Three fears expectant fathers face (and how to move past them)

Derek Hamby

Nothing is more simultaneously joyful and frightening than becoming a father.

I remember pointing at my wife’s belly and saying, “There is a baby in there!” She would acknowledge me with a smile that said, “Yes, I haven’t forgotten. It is kicking me all through the night.”

The emotional scale of becoming a father is all over the place. While it is not manly to admit fear, any man will tell you becoming a father can be scary.

The most common fears men face come down to three questions:

1. Will I be able to provide?

My wife and I have been faithful with our tithe. God had always provided, and we were blessed with more than we needed.

When my wife became pregnant, instead of relying on past faithfulness, I gave into insecurity. I started reading budget tips and expert projections on the expenses of a child, and I was freaking out. No baby book or website had enough answers to ease my anxiety. Peace finally came from Malachi 3:10, a scripture I can now recite from memory:

“Bring the whole tithe into the storehouse, that there may be food in my house. Test me in this,”  says the Lord Almighty, “and see if I will not throw open the floodgates of heaven and pour out so much blessing that you will not have room enough for it.”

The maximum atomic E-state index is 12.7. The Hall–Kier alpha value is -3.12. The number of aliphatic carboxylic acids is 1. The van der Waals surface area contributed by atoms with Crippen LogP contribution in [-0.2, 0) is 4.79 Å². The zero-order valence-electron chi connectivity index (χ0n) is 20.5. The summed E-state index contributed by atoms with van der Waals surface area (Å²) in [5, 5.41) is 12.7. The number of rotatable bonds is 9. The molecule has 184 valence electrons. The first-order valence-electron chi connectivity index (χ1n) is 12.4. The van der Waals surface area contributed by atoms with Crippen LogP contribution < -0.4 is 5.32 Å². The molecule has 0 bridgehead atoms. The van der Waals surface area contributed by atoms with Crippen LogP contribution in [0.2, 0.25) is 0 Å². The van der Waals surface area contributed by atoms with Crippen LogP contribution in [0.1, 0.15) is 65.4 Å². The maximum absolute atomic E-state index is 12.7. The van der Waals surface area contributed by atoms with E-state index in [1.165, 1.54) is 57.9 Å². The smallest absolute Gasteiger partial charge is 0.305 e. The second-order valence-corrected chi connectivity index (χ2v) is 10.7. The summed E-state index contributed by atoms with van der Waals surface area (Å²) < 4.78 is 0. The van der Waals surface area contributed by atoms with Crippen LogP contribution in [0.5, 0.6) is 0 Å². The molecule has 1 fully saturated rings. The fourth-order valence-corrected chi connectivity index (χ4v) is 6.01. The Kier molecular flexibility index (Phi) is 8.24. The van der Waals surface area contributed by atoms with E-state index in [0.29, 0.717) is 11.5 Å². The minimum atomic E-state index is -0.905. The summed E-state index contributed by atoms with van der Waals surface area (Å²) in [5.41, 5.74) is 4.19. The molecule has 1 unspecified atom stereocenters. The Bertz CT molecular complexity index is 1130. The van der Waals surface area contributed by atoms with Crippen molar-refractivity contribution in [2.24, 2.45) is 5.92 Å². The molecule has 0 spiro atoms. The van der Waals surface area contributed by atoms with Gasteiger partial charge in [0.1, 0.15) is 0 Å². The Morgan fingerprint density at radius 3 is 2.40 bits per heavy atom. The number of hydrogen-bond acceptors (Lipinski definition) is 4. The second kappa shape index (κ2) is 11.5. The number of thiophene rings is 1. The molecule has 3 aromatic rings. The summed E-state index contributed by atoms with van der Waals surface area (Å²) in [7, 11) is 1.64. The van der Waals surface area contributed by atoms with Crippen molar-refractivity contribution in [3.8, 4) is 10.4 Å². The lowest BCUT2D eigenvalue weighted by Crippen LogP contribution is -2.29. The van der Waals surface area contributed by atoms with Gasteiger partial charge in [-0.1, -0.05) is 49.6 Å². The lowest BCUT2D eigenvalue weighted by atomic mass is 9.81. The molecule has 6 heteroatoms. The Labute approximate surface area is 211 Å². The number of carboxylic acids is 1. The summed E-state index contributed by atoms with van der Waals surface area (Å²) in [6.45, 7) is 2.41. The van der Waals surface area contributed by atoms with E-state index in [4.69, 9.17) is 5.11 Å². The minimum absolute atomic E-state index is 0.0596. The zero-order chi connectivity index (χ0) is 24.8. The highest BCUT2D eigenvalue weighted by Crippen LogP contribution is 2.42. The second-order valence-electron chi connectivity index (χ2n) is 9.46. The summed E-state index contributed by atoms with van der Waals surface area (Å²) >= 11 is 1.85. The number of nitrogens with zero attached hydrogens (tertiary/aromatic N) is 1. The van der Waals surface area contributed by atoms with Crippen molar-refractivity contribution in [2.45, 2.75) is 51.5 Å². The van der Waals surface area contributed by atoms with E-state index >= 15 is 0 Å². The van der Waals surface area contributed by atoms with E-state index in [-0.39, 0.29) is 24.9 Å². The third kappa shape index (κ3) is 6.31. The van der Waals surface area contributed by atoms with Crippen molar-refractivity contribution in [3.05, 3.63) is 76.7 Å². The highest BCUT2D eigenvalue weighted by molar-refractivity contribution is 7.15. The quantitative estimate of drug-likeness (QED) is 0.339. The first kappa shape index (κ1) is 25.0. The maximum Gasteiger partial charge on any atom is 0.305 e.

God promises that if I will be faithful with what He’s given me, He will bless my family. He’s done it before, and He will do it again and again.

2. Will I be able to protect my child?

As a teacher, I have seen parents come into conferences and look lost. They could not understand why their child was not on a successful path.

In John 10, Jesus says His sheep know His voice, and they know His way. I cannot always control the environment my child will be in, but he will know my voice, and more importantly, I pray he will know Jesus’s voice when he goes off to school, chooses his friends, and gains his independence.

The only way to overcome this fear is to pray and read the Bible so my voice becomes a reflection of Jesus’s voice. I also have to be intentional in spending time with my son. He can’t know my voice if I’m not present.

3.  Will I be excellent as a father and a husband?

While my wife was pregnant, we were repeatedly told that our life would never be the same. While I was praying God would prepare me to be a great father, I also prayed that my wife would always know she was No. 1. It was not acceptable to me to fail in either area.

The desire to continue pursuing my wife drives me as a husband. This means planning ahead to get babysitters for date night. A newborn brings unexpected challenges, and while I’m not perfect, I am responsible for being a husband to my wife and creating time for her to be a wife without distractions of being a mom.


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